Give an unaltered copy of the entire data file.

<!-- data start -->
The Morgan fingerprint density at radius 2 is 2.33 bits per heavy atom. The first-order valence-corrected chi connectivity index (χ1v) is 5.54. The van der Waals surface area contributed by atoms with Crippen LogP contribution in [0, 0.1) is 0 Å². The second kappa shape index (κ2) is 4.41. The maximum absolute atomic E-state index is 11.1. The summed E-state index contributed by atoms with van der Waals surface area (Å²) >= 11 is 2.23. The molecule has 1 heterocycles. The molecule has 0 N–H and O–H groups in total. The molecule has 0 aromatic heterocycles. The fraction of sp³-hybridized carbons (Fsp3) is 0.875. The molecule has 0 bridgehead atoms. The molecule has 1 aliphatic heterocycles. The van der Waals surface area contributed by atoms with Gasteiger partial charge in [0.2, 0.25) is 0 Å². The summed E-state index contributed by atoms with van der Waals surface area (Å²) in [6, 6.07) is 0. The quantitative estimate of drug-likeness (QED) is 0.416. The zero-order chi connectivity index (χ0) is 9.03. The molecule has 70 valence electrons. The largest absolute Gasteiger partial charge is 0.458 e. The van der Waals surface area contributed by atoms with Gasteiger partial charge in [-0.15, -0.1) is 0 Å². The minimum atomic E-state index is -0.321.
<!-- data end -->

The Morgan fingerprint density at radius 2 is 2.33 bits per heavy atom. The first-order valence-corrected chi connectivity index (χ1v) is 5.54. The van der Waals surface area contributed by atoms with Crippen LogP contribution in [0, 0.1) is 0 Å². The second kappa shape index (κ2) is 4.41. The maximum absolute atomic E-state index is 11.1. The summed E-state index contributed by atoms with van der Waals surface area (Å²) >= 11 is 2.23. The molecule has 1 heterocycles. The molecule has 0 N–H and O–H groups in total. The molecule has 0 aromatic heterocycles. The fraction of sp³-hybridized carbons (Fsp3) is 0.875. The molecule has 0 bridgehead atoms. The molecule has 1 aliphatic heterocycles. The van der Waals surface area contributed by atoms with Gasteiger partial charge in [0.2, 0.25) is 0 Å². The summed E-state index contributed by atoms with van der Waals surface area (Å²) in [6, 6.07) is 0. The quantitative estimate of drug-likeness (QED) is 0.416. The zero-order chi connectivity index (χ0) is 9.03. The molecule has 70 valence electrons. The largest absolute Gasteiger partial charge is 0.458 e. The van der Waals surface area contributed by atoms with Gasteiger partial charge in [-0.15, -0.1) is 0 Å². The minimum atomic E-state index is -0.321.